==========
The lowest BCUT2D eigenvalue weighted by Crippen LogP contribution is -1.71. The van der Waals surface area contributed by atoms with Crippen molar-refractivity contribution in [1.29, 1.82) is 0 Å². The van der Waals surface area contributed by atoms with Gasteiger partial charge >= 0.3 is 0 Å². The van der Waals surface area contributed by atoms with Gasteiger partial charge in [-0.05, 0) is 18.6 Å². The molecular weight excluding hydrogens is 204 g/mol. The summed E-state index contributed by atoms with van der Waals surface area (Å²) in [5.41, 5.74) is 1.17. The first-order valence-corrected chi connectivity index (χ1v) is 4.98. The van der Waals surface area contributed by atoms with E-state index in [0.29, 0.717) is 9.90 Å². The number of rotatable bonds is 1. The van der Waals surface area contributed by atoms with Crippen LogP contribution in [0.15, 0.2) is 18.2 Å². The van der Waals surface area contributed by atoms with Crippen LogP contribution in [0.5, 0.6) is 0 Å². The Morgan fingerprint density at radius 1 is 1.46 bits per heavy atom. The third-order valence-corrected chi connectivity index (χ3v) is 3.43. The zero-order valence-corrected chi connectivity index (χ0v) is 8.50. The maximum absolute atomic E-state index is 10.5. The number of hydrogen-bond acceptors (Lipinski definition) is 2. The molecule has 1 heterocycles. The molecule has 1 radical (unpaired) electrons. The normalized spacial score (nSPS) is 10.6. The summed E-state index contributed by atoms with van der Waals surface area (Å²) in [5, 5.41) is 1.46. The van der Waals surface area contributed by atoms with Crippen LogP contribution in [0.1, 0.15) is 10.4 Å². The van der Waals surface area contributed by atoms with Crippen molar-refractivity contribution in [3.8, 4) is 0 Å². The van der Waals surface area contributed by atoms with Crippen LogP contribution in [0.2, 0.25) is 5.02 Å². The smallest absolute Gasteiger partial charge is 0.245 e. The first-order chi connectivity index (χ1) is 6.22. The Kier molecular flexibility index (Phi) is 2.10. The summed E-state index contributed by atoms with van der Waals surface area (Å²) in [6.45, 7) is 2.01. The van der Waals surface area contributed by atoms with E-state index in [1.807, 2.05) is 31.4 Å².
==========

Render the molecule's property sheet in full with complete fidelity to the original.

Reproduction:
The lowest BCUT2D eigenvalue weighted by Crippen LogP contribution is -1.71. The van der Waals surface area contributed by atoms with Crippen molar-refractivity contribution in [1.29, 1.82) is 0 Å². The van der Waals surface area contributed by atoms with Gasteiger partial charge >= 0.3 is 0 Å². The van der Waals surface area contributed by atoms with Gasteiger partial charge in [-0.05, 0) is 18.6 Å². The molecular weight excluding hydrogens is 204 g/mol. The summed E-state index contributed by atoms with van der Waals surface area (Å²) in [5.41, 5.74) is 1.17. The first-order valence-corrected chi connectivity index (χ1v) is 4.98. The van der Waals surface area contributed by atoms with E-state index in [0.29, 0.717) is 9.90 Å². The number of rotatable bonds is 1. The van der Waals surface area contributed by atoms with Crippen LogP contribution in [0.15, 0.2) is 18.2 Å². The van der Waals surface area contributed by atoms with Crippen LogP contribution in [0.5, 0.6) is 0 Å². The Morgan fingerprint density at radius 1 is 1.46 bits per heavy atom. The third-order valence-corrected chi connectivity index (χ3v) is 3.43. The zero-order valence-corrected chi connectivity index (χ0v) is 8.50. The maximum absolute atomic E-state index is 10.5. The number of hydrogen-bond acceptors (Lipinski definition) is 2. The molecule has 1 heterocycles. The molecule has 1 radical (unpaired) electrons. The normalized spacial score (nSPS) is 10.6. The summed E-state index contributed by atoms with van der Waals surface area (Å²) in [5, 5.41) is 1.46. The van der Waals surface area contributed by atoms with Crippen LogP contribution in [0.1, 0.15) is 10.4 Å². The van der Waals surface area contributed by atoms with Crippen molar-refractivity contribution in [3.8, 4) is 0 Å². The van der Waals surface area contributed by atoms with Crippen LogP contribution in [0.2, 0.25) is 5.02 Å². The smallest absolute Gasteiger partial charge is 0.245 e. The first-order chi connectivity index (χ1) is 6.22. The Kier molecular flexibility index (Phi) is 2.10. The summed E-state index contributed by atoms with van der Waals surface area (Å²) in [6.45, 7) is 2.01. The van der Waals surface area contributed by atoms with E-state index in [1.807, 2.05) is 31.4 Å².